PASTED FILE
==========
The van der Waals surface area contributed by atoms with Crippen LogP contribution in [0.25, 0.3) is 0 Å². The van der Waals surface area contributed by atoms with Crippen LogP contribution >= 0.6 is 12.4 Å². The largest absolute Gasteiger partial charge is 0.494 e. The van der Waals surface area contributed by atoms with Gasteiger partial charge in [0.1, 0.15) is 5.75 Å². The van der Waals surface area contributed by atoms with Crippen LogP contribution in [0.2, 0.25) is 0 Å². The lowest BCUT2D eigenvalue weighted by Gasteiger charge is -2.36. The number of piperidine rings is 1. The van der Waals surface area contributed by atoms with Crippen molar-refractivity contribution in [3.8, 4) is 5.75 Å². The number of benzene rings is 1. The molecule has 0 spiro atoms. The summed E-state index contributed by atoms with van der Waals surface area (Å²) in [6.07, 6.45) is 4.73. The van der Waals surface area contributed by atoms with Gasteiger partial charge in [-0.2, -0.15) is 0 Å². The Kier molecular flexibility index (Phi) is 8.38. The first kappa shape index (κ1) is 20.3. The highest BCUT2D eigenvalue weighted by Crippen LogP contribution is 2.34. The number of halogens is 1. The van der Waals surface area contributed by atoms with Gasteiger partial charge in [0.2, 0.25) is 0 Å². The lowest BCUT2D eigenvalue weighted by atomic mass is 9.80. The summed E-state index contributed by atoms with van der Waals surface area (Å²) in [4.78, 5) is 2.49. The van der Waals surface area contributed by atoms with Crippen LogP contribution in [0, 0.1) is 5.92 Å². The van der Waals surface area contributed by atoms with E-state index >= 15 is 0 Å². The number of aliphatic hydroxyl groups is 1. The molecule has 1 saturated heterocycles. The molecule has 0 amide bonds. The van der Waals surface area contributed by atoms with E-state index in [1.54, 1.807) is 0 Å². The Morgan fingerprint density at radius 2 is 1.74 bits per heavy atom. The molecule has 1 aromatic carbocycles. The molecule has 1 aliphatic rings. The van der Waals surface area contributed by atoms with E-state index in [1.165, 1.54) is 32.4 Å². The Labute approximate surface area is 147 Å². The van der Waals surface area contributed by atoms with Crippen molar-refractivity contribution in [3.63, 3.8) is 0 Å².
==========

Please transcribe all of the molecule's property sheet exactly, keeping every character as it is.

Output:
The van der Waals surface area contributed by atoms with Crippen LogP contribution in [0.25, 0.3) is 0 Å². The van der Waals surface area contributed by atoms with Crippen LogP contribution >= 0.6 is 12.4 Å². The largest absolute Gasteiger partial charge is 0.494 e. The van der Waals surface area contributed by atoms with Gasteiger partial charge in [0.1, 0.15) is 5.75 Å². The van der Waals surface area contributed by atoms with Crippen LogP contribution in [0.2, 0.25) is 0 Å². The lowest BCUT2D eigenvalue weighted by Gasteiger charge is -2.36. The number of piperidine rings is 1. The van der Waals surface area contributed by atoms with Crippen molar-refractivity contribution in [3.8, 4) is 5.75 Å². The number of benzene rings is 1. The molecule has 0 spiro atoms. The summed E-state index contributed by atoms with van der Waals surface area (Å²) in [6.07, 6.45) is 4.73. The van der Waals surface area contributed by atoms with Gasteiger partial charge in [-0.2, -0.15) is 0 Å². The Kier molecular flexibility index (Phi) is 8.38. The first kappa shape index (κ1) is 20.3. The highest BCUT2D eigenvalue weighted by Crippen LogP contribution is 2.34. The number of halogens is 1. The van der Waals surface area contributed by atoms with Gasteiger partial charge in [0.2, 0.25) is 0 Å². The lowest BCUT2D eigenvalue weighted by atomic mass is 9.80. The summed E-state index contributed by atoms with van der Waals surface area (Å²) in [4.78, 5) is 2.49. The van der Waals surface area contributed by atoms with Crippen LogP contribution in [0, 0.1) is 5.92 Å². The van der Waals surface area contributed by atoms with E-state index >= 15 is 0 Å². The number of aliphatic hydroxyl groups is 1. The molecule has 1 saturated heterocycles. The molecule has 0 amide bonds. The van der Waals surface area contributed by atoms with E-state index in [1.54, 1.807) is 0 Å². The Morgan fingerprint density at radius 2 is 1.74 bits per heavy atom. The molecule has 1 aromatic carbocycles. The molecule has 1 aliphatic rings. The van der Waals surface area contributed by atoms with E-state index in [1.165, 1.54) is 32.4 Å². The Labute approximate surface area is 147 Å². The van der Waals surface area contributed by atoms with Crippen molar-refractivity contribution in [3.63, 3.8) is 0 Å².